Brookfield, Wisconsin—Annual health care cost increases are now slowing throughout the nation with one outlier—prescription drugs. Drug prices spiked in 2014 and are not losing steam. The International Foundation of Employee Benefit Plans asked employers how they are managing prescription drug costs in a new report: Employee Benefits Survey 2016. Responses revealed that, among other expense-saving methods, 18% of organizations are setting limits for specialty and biotech drugs.
"We've noticed a slight uptick in organizations placing limits on specialty and biotech drugs since we last surveyed our members in 2014," said Julie Stich, CEBS, International Foundation Research Director. "At that time, 15% placed limits. The estimated price tag for treating a patient with a specialty drug is high: For some chronic conditions, a year of treatment with a specialty drug can exceed $100,000." Stich added that in many cases, specialty drugs represent only about 1% of all prescriptions but account for one-quarter to one-third of total drug spend.
The most popular cost-controlling methods for organizations are tiered pricing and a mail-order drug service, with 89% and 82% of employers currently implementing these initiatives. As for drug formulary lists, 71% of organizations have this tool in place, and 63% are using a pharmacy benefit manager (PBM). Other techniques include:
- Step therapy/therapeutic substitution – 46%
- Prior authorization/utilization management – 38%
- Mandated use of generic drugs when available – 37%
- Preferred provider networks – 35%
- Drug card program – 28%
- Preferential pricing agreements (negotiated with pharmacies/manufacturers) – 18%
- Discontinued or limited coverage of lifestyle drugs – 17%
- On-site or near-site pharmacy – 16%
- Coverage of select over-the-counter drugs – 15%
- Collective purchasing groups – 14%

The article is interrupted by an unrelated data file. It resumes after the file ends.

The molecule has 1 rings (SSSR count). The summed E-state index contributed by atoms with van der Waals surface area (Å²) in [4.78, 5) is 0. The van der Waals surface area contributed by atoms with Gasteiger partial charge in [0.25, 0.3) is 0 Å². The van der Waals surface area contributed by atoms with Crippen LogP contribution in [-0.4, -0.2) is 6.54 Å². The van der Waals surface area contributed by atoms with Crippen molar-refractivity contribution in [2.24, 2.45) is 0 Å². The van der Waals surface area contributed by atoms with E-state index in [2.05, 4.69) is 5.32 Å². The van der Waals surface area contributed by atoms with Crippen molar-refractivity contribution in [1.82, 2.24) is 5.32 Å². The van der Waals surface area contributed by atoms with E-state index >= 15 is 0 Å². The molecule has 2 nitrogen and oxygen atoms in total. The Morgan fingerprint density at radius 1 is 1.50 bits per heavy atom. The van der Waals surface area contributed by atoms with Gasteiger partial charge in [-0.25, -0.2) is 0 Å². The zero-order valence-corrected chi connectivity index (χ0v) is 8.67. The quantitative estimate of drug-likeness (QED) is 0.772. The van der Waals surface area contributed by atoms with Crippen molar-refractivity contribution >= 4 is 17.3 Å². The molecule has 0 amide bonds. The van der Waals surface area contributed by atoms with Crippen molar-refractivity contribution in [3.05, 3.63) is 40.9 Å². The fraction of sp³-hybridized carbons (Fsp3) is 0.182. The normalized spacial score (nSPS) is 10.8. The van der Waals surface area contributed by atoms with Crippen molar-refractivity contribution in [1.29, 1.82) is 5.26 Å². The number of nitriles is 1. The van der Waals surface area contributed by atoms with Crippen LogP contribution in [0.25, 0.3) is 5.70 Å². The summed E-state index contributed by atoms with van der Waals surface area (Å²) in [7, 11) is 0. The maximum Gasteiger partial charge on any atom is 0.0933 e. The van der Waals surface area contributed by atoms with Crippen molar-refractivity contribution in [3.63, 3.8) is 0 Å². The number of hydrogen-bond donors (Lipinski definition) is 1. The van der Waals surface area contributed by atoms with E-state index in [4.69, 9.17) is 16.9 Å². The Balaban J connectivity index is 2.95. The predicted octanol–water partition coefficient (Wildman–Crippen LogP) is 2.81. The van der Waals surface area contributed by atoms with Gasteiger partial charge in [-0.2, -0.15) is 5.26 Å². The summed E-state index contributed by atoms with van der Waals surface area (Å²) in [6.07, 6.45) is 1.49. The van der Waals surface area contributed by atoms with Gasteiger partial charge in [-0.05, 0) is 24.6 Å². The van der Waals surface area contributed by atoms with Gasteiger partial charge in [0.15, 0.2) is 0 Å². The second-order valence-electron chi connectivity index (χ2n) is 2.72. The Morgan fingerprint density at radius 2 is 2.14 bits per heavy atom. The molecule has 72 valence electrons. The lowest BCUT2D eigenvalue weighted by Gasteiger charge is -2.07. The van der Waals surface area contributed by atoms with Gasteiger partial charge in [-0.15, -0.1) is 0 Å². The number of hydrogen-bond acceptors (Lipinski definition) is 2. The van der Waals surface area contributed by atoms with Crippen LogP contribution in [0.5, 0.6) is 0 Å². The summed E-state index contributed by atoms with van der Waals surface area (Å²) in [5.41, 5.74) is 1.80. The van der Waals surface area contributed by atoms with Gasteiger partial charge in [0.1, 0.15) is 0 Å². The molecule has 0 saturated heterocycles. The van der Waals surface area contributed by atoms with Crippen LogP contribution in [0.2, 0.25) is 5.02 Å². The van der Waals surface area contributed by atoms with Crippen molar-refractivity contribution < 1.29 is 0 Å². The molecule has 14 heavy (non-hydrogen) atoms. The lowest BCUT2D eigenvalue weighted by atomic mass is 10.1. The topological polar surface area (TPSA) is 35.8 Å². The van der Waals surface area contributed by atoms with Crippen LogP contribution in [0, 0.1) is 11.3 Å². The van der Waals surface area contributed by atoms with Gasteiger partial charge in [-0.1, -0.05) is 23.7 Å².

- Reference-based pricing – 6%
Employers are not the only ones feeling the impact of prescription drug pricing—Costs are now getting passed to employees. More than one-third of employers have increased their employees' share of prescription drug costs already or will within the next year because of cost pressures due to the Affordable Care Act (ACA), according to the Foundation's 2016 Employer-Sponsored Health Care: ACA's Impact survey report.
"Employers are finding it necessary to vigilantly watch prescription drug prices," Stich said. "They are striving to keep costs controlled by trying new approaches like using five or more tiers for cost sharing, where the highest tier is for the highest-priced drugs—usually specialty drugs. Moving forward, employers will continue exploring new cost-saving measures like referenced-based pricing."
More information on Employee Benefits Survey 2016 is available at www.ifebp.org/benefitsurvey2016.
The International Foundation of Employee Benefit Plans is the premier educational organization dedicated to providing the diverse employee benefits community with objective, solution-oriented education, research and information to ensure the health and financial security of plan beneficiaries worldwide. The Foundation has more than 33,000 multiemployer, corporate and public sector members representing over 25 million lives. For additional information, visit www.ifebp.org.